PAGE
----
For generations, The Nutcracker has been a holiday tradition for audiences of all ages. In 2016, Chicago’s Joffrey Ballet gave the work an ingenious makeover and a new setting: the fairgrounds of Chicago’s 1893 World’s Columbian Exposition. Now, WTTW public media has partnered with the Joffrey to produce a new 60-minute documentary, Making a New American Nutcracker, which will go behind the scenes to reveal how it was made and introduce audiences to the A-list creative talents who made it happen. The film will be narrated by actress Neve Campbell, co-producer, co-writer and star of The Company, Robert Altman’s 2003 film featuring the Joffrey Ballet.
Making a New American Nutcracker premieres on WTTW11 and on wttw.com on 8 p.m., Thursday, November 16. The companion website, wttw.com/nutcracker, will feature original content and behind-the-scenes images and stories. The program is also being offered to PBS audiences around the country as part of holiday programming in December 2017.
The Joffrey Ballet artistic director Ashley Wheater gathered together a stellar group of theater artists, including Tony Award-winning choreographer Christopher Wheeldon; Caldecott Medal-winning author Brian Selznick, writer of the book that inspired the Oscar-winning film, Hugo; MacArthur “Genius Grant” recipient Basil Twist; renowned puppeteer and Tony Award-nominated scenic designer Julian Crouch; and Tony Award-winning lighting designer Natasha Katz to reimagine the story of Clara, the privileged daughter of a 19th-century German merchant who falls asleep on Christmas Eve and dreams of a world of sweets. As a result of this new A-list team of collaborators, the classic story evolved into the story of Marie, the daughter of a 19th-century Polish immigrant sculptress – a single mother working on a statue for the World’s Fair – who falls asleep on Christmas Eve and dreams of a completed and fanciful fairground, transforming this European import into a magical American story.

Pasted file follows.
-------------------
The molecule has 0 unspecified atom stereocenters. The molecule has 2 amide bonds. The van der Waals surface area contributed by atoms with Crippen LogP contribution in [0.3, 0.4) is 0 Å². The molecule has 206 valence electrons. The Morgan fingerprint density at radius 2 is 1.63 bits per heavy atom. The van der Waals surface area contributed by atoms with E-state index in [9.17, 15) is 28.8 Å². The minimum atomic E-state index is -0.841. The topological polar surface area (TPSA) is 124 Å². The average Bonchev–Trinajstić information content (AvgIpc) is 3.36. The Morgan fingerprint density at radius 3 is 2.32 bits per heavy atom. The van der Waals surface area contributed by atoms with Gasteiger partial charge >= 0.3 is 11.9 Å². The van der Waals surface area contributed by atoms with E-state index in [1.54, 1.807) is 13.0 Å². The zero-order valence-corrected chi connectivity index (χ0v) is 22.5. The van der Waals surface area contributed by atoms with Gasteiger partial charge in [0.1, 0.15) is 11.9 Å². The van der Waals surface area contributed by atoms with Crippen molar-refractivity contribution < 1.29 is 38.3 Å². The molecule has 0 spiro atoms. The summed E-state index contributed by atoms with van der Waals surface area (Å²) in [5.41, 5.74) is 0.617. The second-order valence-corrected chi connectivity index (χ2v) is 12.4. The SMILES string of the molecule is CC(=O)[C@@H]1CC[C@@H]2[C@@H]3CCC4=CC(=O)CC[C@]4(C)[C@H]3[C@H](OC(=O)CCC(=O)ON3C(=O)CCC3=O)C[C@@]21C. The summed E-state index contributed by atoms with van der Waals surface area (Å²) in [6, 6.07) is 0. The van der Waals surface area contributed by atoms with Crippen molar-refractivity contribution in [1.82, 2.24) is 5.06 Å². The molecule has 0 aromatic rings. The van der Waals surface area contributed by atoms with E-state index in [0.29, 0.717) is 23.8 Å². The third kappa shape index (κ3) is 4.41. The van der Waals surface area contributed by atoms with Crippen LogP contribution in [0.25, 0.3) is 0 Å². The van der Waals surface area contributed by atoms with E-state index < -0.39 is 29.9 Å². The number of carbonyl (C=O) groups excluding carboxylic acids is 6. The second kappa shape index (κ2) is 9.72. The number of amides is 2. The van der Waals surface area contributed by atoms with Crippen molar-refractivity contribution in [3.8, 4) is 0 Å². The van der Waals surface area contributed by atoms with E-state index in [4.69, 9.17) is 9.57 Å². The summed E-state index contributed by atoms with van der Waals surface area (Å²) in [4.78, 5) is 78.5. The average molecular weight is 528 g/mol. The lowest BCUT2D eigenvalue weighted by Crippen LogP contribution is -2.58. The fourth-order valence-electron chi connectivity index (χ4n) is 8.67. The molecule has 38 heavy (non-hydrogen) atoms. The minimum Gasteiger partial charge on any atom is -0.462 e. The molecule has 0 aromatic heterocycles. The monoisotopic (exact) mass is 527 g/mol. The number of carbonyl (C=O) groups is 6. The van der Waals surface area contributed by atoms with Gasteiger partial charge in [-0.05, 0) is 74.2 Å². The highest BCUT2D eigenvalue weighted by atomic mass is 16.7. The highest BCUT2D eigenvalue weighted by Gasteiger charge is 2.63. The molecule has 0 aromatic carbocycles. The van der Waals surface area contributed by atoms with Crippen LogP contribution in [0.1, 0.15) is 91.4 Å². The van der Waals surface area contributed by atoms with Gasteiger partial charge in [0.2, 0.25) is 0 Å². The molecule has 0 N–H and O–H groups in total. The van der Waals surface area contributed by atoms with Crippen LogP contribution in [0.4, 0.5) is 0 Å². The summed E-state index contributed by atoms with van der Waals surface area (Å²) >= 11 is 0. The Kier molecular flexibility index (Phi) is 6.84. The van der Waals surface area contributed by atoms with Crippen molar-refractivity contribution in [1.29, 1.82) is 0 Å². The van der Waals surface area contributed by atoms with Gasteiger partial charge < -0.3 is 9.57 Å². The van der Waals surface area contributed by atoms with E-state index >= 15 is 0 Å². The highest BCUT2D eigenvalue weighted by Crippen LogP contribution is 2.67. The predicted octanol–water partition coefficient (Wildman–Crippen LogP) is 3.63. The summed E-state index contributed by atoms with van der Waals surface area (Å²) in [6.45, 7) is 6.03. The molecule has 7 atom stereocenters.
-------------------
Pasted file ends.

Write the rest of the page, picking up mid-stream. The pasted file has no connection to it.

Making a New American Nutcracker takes audiences behind the scenes with these creative visionaries as they work to bring this striking original production to life. They and many of the performers also share anecdotes about the process, in interviews conducted at Chicago’s historic Glessner House and Athenaeum Theatre; The Parsonage, a charming Victorian bed & breakfast in San Francisco; and the American Ballet Theatre and the New Amsterdam Theatre in New York. These include: how Buffalo Bill came to be a part of the ballet; why the dancer who plays the Nutcracker has to play his part mostly blind; choreographer Christopher Wheeldon’s observation that one part of Tchaikovsky’s score is reminiscent of an iconic TV theme song; and the salty advice Wheeldon received from Chicago’s mayor, Rahm Emanuel, a former dancer himself.
Finally, they tell us about their first experiences either seeing or performing in The Nutcracker. Mayor Emanuel is interviewed in the film, as is Hedy Weiss, theater and dance critic for the Chicago Sun-Times; and Chris Jones, chief theater critic for the Chicago Tribune.
The film also explores the history of the ballet, its success in the United States following the Second World War, and the history of the city of Chicago. “I have been honored to work with the talented people at the Joffrey on this unique production,” said the film’s producer, Daniel Andries. “It has been an unforgettable and inspiring experience.”
“The inaugural season of Christopher Wheeldon’s The Nutcracker was enjoyed by thousands in attendance at Chicago’s Auditorium Theatre last winter. We’re very pleased to have the opportunity to share his labor of love and the story of its creation with audiences in Chicago and beyond,” said Wheater.
“Of course the public pays their money and they see the final picture, but the story behind that story is vast – it’s epic. And it’s actually almost more interesting than the final production,” adds Wheeldon.
Making a New American Nutcracker is produced by Daniel Andries and written by Daniel Andries and Liz Reeves. Associate Producers: Tom Orland and Kaitlynn Scannell. Director of Photography: Tom Siegel. Editor: Paul Thornton. Rehearsal and performance footage shot by Big Foot Media.
Clef Notes Chicagoland Journal for the Arts
Joffrey Ballet in The Nutcracker, a new tradition based on Chicago at the time of the World's Fair of 1893 (photo by Robert Migdoll)